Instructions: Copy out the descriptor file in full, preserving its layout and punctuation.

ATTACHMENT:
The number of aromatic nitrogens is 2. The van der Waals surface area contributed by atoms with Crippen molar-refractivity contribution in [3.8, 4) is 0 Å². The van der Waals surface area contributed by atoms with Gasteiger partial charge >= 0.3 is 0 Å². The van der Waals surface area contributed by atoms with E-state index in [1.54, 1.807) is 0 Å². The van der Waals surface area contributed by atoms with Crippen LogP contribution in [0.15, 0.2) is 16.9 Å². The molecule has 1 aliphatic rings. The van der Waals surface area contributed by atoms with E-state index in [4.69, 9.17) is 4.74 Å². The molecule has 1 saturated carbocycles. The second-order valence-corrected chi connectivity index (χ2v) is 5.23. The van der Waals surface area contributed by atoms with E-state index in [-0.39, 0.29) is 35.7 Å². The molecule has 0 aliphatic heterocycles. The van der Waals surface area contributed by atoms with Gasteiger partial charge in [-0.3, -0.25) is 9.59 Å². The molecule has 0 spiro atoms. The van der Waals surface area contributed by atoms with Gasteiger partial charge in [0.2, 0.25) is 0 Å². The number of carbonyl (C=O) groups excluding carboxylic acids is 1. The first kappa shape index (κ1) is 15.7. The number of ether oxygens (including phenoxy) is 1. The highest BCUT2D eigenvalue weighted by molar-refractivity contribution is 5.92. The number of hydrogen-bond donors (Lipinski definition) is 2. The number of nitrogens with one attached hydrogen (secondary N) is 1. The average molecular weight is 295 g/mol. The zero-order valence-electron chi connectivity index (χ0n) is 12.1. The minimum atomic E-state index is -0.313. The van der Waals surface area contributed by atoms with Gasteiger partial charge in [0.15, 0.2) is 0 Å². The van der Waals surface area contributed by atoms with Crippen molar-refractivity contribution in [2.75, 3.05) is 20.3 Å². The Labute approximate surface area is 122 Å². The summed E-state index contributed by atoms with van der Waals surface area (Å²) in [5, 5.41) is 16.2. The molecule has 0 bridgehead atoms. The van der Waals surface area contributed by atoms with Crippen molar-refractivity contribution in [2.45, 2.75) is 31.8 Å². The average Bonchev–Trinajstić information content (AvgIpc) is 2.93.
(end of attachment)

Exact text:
The number of aromatic nitrogens is 2. The van der Waals surface area contributed by atoms with Crippen molar-refractivity contribution in [3.8, 4) is 0 Å². The van der Waals surface area contributed by atoms with Gasteiger partial charge >= 0.3 is 0 Å². The van der Waals surface area contributed by atoms with E-state index in [1.54, 1.807) is 0 Å². The van der Waals surface area contributed by atoms with Crippen LogP contribution in [0.15, 0.2) is 16.9 Å². The molecule has 1 aliphatic rings. The van der Waals surface area contributed by atoms with E-state index in [4.69, 9.17) is 4.74 Å². The molecule has 1 saturated carbocycles. The second-order valence-corrected chi connectivity index (χ2v) is 5.23. The van der Waals surface area contributed by atoms with E-state index in [-0.39, 0.29) is 35.7 Å². The molecule has 0 aliphatic heterocycles. The van der Waals surface area contributed by atoms with Gasteiger partial charge in [-0.3, -0.25) is 9.59 Å². The molecule has 0 spiro atoms. The van der Waals surface area contributed by atoms with Gasteiger partial charge in [0.2, 0.25) is 0 Å². The number of carbonyl (C=O) groups excluding carboxylic acids is 1. The first kappa shape index (κ1) is 15.7. The number of ether oxygens (including phenoxy) is 1. The highest BCUT2D eigenvalue weighted by molar-refractivity contribution is 5.92. The number of hydrogen-bond donors (Lipinski definition) is 2. The number of nitrogens with one attached hydrogen (secondary N) is 1. The average molecular weight is 295 g/mol. The zero-order valence-electron chi connectivity index (χ0n) is 12.1. The minimum atomic E-state index is -0.313. The van der Waals surface area contributed by atoms with Gasteiger partial charge in [0.15, 0.2) is 0 Å². The van der Waals surface area contributed by atoms with Crippen molar-refractivity contribution in [2.75, 3.05) is 20.3 Å². The Labute approximate surface area is 122 Å². The summed E-state index contributed by atoms with van der Waals surface area (Å²) in [5, 5.41) is 16.2. The molecule has 0 bridgehead atoms. The van der Waals surface area contributed by atoms with Crippen molar-refractivity contribution in [2.45, 2.75) is 31.8 Å². The average Bonchev–Trinajstić information content (AvgIpc) is 2.93.